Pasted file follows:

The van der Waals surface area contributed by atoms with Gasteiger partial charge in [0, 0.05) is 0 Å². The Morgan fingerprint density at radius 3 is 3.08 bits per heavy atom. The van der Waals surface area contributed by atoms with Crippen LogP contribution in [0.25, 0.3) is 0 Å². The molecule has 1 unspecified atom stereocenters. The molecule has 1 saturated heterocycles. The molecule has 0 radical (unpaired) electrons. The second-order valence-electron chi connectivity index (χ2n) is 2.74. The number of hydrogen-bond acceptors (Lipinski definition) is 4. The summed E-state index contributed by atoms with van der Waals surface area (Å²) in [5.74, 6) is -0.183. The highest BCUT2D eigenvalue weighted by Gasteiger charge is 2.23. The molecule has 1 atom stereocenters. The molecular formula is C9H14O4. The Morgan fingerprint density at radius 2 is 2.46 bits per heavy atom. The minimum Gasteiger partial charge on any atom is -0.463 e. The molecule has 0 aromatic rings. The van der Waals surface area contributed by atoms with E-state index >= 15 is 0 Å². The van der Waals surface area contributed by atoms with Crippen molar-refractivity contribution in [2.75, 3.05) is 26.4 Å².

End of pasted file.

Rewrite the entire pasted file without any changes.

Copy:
The van der Waals surface area contributed by atoms with Gasteiger partial charge in [0, 0.05) is 0 Å². The Morgan fingerprint density at radius 3 is 3.08 bits per heavy atom. The van der Waals surface area contributed by atoms with Crippen LogP contribution in [0.25, 0.3) is 0 Å². The molecule has 1 unspecified atom stereocenters. The molecule has 1 saturated heterocycles. The molecule has 0 radical (unpaired) electrons. The second-order valence-electron chi connectivity index (χ2n) is 2.74. The number of hydrogen-bond acceptors (Lipinski definition) is 4. The summed E-state index contributed by atoms with van der Waals surface area (Å²) in [5.74, 6) is -0.183. The highest BCUT2D eigenvalue weighted by Gasteiger charge is 2.23. The molecule has 1 atom stereocenters. The molecular formula is C9H14O4. The Morgan fingerprint density at radius 2 is 2.46 bits per heavy atom. The minimum Gasteiger partial charge on any atom is -0.463 e. The molecule has 0 aromatic rings. The van der Waals surface area contributed by atoms with E-state index >= 15 is 0 Å². The van der Waals surface area contributed by atoms with Crippen molar-refractivity contribution in [2.75, 3.05) is 26.4 Å².